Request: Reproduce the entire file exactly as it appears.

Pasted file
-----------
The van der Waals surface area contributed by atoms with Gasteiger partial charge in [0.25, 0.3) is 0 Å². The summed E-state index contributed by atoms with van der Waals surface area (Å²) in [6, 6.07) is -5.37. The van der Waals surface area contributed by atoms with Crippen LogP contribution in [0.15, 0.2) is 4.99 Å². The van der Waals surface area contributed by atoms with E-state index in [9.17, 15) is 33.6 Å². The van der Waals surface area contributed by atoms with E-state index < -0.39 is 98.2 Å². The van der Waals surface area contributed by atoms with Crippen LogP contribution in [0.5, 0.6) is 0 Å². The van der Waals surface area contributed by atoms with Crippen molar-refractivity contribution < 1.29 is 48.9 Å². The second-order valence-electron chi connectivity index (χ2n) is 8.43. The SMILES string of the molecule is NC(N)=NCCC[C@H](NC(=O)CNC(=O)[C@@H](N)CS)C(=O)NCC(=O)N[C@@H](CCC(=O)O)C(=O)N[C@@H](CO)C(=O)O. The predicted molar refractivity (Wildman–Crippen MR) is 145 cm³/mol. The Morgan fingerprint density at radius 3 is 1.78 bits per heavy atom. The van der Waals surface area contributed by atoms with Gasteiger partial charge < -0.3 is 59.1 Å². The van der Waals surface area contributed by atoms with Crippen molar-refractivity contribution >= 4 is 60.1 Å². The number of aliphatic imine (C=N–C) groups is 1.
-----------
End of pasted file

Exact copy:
The van der Waals surface area contributed by atoms with Gasteiger partial charge in [0.25, 0.3) is 0 Å². The summed E-state index contributed by atoms with van der Waals surface area (Å²) in [6, 6.07) is -5.37. The van der Waals surface area contributed by atoms with Crippen LogP contribution in [0.15, 0.2) is 4.99 Å². The van der Waals surface area contributed by atoms with E-state index in [9.17, 15) is 33.6 Å². The van der Waals surface area contributed by atoms with E-state index < -0.39 is 98.2 Å². The van der Waals surface area contributed by atoms with Crippen LogP contribution in [0.5, 0.6) is 0 Å². The van der Waals surface area contributed by atoms with Crippen molar-refractivity contribution < 1.29 is 48.9 Å². The second-order valence-electron chi connectivity index (χ2n) is 8.43. The SMILES string of the molecule is NC(N)=NCCC[C@H](NC(=O)CNC(=O)[C@@H](N)CS)C(=O)NCC(=O)N[C@@H](CCC(=O)O)C(=O)N[C@@H](CO)C(=O)O. The predicted molar refractivity (Wildman–Crippen MR) is 145 cm³/mol. The Morgan fingerprint density at radius 3 is 1.78 bits per heavy atom. The van der Waals surface area contributed by atoms with Gasteiger partial charge < -0.3 is 59.1 Å². The van der Waals surface area contributed by atoms with Crippen molar-refractivity contribution >= 4 is 60.1 Å². The number of aliphatic imine (C=N–C) groups is 1.